Laney stepped out and looked around. The old house had a big wrap-around porch, with a swing and ceiling fans. It was the main reason she and Roger had bought it. She sighed as she realized that the thought would have made her cry a year ago. Maybe she ought to sit on the porch.

    “Would you like to sit with me and have a cookie?” she found herself asking Emily. “You’re right. I ought to spend time out here more often.”

    Emily smiled. “I can stay for a little bit, but I need to get my steps in.” She pulled out a pedometer. “I walk every day when the kids are in school. I walk from here to the park and back. Would you like to walk with me sometime?”

    Laney took a deep breath. The park. Well, she had to get out sometime. She needed this.

    “That sounds great. Thank you.”

  4. A step. The eleven month old wanted one tiny step forward. With determination similar to an Olympic medalist, she lifted her left leg, while her small, chubby right leg wobbled. In an instant her body swayed and she steadied herself using the table as her security blanket.
    “That was much too close.” Her mother’s voice quivered and she leaned toward Sophia with her arms stretched out.
    The dad’s arm went around her waist. “Nope. Let her be.”
    The child looked up, scrunched her forehead, and let go. Again she lifted her left leg; this time it landed a quarter of a foot ahead of her body.
    She lifted her right leg and brought it next to the left.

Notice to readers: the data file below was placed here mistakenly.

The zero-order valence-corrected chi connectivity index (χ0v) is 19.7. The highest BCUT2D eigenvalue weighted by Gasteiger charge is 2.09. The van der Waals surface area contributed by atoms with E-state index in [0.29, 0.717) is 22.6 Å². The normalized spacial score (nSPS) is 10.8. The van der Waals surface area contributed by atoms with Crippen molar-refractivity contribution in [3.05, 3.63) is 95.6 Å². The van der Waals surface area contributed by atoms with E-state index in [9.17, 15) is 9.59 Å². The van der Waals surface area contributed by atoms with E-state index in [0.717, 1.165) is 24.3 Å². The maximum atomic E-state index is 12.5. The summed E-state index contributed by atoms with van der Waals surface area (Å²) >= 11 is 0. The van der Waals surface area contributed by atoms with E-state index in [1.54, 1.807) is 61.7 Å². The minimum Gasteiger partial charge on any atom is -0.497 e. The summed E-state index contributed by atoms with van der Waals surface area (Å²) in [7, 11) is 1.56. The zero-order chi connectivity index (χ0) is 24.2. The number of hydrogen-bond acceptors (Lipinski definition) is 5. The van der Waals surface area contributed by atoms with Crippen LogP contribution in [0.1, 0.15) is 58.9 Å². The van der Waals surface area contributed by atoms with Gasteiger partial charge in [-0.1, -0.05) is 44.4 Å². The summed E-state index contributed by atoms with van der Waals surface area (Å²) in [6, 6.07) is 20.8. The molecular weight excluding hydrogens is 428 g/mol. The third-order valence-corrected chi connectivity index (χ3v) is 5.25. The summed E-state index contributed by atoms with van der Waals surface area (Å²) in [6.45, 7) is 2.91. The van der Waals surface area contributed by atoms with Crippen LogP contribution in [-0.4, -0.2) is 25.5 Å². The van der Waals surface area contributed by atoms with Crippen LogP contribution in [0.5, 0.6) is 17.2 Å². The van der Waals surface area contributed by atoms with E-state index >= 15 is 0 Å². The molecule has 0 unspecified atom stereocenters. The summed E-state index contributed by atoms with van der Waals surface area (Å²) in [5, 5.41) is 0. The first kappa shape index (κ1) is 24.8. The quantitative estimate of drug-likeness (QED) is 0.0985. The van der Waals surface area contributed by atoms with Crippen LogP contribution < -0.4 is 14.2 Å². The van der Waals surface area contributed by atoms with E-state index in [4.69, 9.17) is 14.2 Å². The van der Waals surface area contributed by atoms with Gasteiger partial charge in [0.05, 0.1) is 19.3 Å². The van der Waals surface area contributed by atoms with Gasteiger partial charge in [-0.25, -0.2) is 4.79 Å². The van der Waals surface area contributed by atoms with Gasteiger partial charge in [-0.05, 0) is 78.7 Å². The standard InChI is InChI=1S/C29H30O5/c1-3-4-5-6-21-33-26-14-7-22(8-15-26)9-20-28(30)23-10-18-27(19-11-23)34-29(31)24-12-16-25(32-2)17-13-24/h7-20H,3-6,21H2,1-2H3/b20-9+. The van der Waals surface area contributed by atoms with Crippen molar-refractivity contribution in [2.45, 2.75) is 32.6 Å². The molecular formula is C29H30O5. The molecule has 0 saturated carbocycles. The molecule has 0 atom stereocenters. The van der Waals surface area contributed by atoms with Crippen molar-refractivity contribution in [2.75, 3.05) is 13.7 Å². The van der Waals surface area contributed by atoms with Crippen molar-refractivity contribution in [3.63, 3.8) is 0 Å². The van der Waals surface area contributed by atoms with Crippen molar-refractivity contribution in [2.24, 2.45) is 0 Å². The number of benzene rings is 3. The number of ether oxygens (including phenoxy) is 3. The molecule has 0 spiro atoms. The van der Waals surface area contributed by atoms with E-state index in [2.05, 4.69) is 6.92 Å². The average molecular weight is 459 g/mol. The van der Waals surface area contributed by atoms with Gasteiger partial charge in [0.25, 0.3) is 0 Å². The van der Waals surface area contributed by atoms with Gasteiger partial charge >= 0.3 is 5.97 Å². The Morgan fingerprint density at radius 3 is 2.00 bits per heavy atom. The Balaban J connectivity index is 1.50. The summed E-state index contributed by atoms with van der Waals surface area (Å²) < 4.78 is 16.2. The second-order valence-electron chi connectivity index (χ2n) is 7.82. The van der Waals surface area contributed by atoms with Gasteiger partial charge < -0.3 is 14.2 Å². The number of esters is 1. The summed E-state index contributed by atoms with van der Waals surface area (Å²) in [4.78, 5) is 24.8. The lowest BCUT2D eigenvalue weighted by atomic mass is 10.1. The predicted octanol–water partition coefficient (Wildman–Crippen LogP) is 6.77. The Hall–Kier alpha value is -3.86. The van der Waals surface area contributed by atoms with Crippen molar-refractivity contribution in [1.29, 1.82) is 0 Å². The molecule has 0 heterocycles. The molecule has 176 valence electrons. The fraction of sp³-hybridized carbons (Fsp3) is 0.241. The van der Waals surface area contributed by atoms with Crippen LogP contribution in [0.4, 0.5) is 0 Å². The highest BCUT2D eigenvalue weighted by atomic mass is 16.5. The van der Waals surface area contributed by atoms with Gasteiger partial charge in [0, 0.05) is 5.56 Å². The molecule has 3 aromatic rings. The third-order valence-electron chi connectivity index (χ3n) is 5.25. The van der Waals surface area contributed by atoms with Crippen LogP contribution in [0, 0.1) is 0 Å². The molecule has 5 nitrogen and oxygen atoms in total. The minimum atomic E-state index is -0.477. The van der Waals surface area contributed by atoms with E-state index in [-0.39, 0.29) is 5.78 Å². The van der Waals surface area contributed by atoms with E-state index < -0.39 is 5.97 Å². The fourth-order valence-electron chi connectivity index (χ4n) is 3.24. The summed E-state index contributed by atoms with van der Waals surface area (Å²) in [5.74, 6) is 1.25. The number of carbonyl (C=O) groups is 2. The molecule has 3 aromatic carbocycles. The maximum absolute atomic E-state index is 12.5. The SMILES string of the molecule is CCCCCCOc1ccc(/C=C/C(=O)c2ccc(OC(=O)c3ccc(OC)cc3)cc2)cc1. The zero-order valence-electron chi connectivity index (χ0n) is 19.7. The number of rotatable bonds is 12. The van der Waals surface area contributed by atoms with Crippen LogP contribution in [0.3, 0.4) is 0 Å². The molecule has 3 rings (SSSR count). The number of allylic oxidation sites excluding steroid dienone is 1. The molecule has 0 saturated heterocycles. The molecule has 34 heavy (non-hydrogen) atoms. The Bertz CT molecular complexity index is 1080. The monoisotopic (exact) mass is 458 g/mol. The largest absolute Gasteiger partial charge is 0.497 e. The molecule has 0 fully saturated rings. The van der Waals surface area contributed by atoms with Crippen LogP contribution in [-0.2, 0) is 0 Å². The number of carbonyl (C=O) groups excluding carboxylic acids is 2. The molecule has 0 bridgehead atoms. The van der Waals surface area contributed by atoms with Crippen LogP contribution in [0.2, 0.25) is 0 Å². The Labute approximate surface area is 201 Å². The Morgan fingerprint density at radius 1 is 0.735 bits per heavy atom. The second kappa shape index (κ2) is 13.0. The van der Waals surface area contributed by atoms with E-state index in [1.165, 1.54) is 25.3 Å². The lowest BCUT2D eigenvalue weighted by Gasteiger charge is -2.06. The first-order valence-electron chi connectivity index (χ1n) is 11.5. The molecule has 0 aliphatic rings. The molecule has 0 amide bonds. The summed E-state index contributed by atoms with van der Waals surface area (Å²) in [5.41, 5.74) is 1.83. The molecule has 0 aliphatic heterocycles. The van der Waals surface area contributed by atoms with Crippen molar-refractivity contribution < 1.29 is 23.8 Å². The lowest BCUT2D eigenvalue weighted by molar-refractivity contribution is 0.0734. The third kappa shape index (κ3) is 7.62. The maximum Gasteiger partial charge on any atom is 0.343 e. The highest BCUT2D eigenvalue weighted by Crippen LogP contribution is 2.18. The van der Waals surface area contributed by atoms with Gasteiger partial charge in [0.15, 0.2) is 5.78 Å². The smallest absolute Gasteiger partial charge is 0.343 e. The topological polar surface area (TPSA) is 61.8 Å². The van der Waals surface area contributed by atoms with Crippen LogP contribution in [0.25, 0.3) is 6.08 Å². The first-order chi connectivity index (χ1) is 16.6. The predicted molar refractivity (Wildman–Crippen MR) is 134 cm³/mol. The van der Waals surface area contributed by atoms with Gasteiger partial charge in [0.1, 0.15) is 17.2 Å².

Her father smiled, nodding his head, and whispered, “You see, give her a chance.”
    “But she’s so tiny. I don’t want her to get hurt.”
    The mom placed her blonde head on his shoulder.
    “Darling her bottom is well padded. The rug is beneath her. Even the bumper surrounding the table has a foot of batting. She won’t get hurt.”
    He kissed the top of her head.
    The mom lightly slapped his arm and then sighed, “Stop exaggerating it’s only about an inch.”
    He laughed, “That’s because you couldn’t stuff anymore under that cover.”
    The mom peeked at the child, and said, “Oh, my. She’s half way down the table and we didn’t see it.”
    The dad twisted and said, “Well, how about that. “
    The intensity in the child’s eyes focused back on a red ball. Sophia grunted, lifted her right leg, and then lowered it.
    Her mom wrung her hands, “She must be exhausted and tired. Why don’t we scoop her up and let her have a snack? And then her nap?”
    She went to move around him, but he pulled her back.
    “Let her finish. She can eat and then nap afterwards.”
    “But she’ll be overtired. And then she’ll be cranky all afternoon.”